Poster Paper: Test Score Manipulation or Statistical Artifact: A Re-Examination of Grading Manipulation on the New York Regent Exam

Thursday, November 8, 2018
Exhibit Hall C - Exhibit Level (Marriott Wardman Park)

*Names in bold indicate Presenter

Sophie L Litschwartz, Harvard University

Many high school students, in the United States and internationally, are required to pass high stakes exams to receive their high school diploma. In the United States, New York State has required exams since 1878 and is the longest running high school exit exam program in the United States. These exams, called the New York State Regent Exams, have traditionally been graded by students’ own teachers and policy required exams just below the passing cut to be automatically re-graded. In 2011, reporting by the Wall Street Journal and research by Dee et al. (2011) showed large discontinuities in the New York City Regent test score distribution around the passing cutoff. Public concern that teachers were unfairly manipulating scores to be just above the passing cutoff lead the New York State Regent Board to eliminate exam re-grading and eventually move all exams to be centrally graded.

In this poster I re-examine the original analysis attributing the full Regent Test Score discontinuity to intentional teach action. Test scores are measured and graded with error. Under a classical test theory framework a student’s test score can be broken up into three components:


with X as the observed score, T as the student’s unobserved true score, Etest as the error in the testing, and Egrade as the error in the grading. Under this framework the central policy of selectively re-grading student exams leads to distribution discontinuities without any intentional teacher action. Students with low true scores who, through random chance, end up to the right of the passing threshold stay there. On the other hand, students with high true scores who randomly end up to the left of the threshold are likely to also end up to the right of the threshold in the final re-grade. This process naturally leads to excess density just to the right of the passing threshold.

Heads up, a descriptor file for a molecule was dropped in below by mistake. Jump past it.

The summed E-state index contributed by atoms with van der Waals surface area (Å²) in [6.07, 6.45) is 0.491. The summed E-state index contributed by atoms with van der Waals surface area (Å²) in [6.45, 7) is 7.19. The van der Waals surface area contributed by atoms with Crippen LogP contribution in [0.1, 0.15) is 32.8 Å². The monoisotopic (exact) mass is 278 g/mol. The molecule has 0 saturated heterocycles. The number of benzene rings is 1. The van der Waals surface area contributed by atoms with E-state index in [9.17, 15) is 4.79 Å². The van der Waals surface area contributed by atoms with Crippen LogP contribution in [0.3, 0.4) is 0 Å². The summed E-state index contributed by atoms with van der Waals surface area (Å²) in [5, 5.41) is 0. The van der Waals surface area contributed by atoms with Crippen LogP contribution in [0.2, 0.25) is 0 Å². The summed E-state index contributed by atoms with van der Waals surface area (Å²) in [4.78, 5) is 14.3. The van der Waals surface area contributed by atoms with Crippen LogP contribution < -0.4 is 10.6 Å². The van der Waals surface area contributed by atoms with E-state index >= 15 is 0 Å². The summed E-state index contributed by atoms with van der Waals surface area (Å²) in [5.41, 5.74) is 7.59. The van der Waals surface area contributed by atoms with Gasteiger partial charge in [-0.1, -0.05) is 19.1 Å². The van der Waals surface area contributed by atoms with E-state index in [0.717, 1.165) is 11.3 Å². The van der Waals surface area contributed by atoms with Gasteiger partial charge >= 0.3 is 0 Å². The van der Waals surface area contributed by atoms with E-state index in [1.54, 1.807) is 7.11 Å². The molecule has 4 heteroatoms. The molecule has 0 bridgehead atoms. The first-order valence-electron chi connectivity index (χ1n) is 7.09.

Here I show that relatively small amounts of error can account for large discontinuities. I use scores from the 2009 June Integrated Algebra subject test to simulate the expected distribution with the re-scoring policy, but no intentional teacher manipulation. The observed discontinuity at the cutoff is 5.1% of the total distribution (.07% of students are to the left of the cutoff and .58% are to the right). Assuming a test score grading reliability of between .99 and .5, re-grading accounts for between 15% to 40% of the test score discontinuity. When I assume the test grading reliability is the reported constructed response reliability of .87; I find that the selective re-grading policy accounts for 32% of the observed discontinuity. The re-grading policy, therefore, does not account for the whole discontinuity, but it does account for a significant portion of the discontinuity.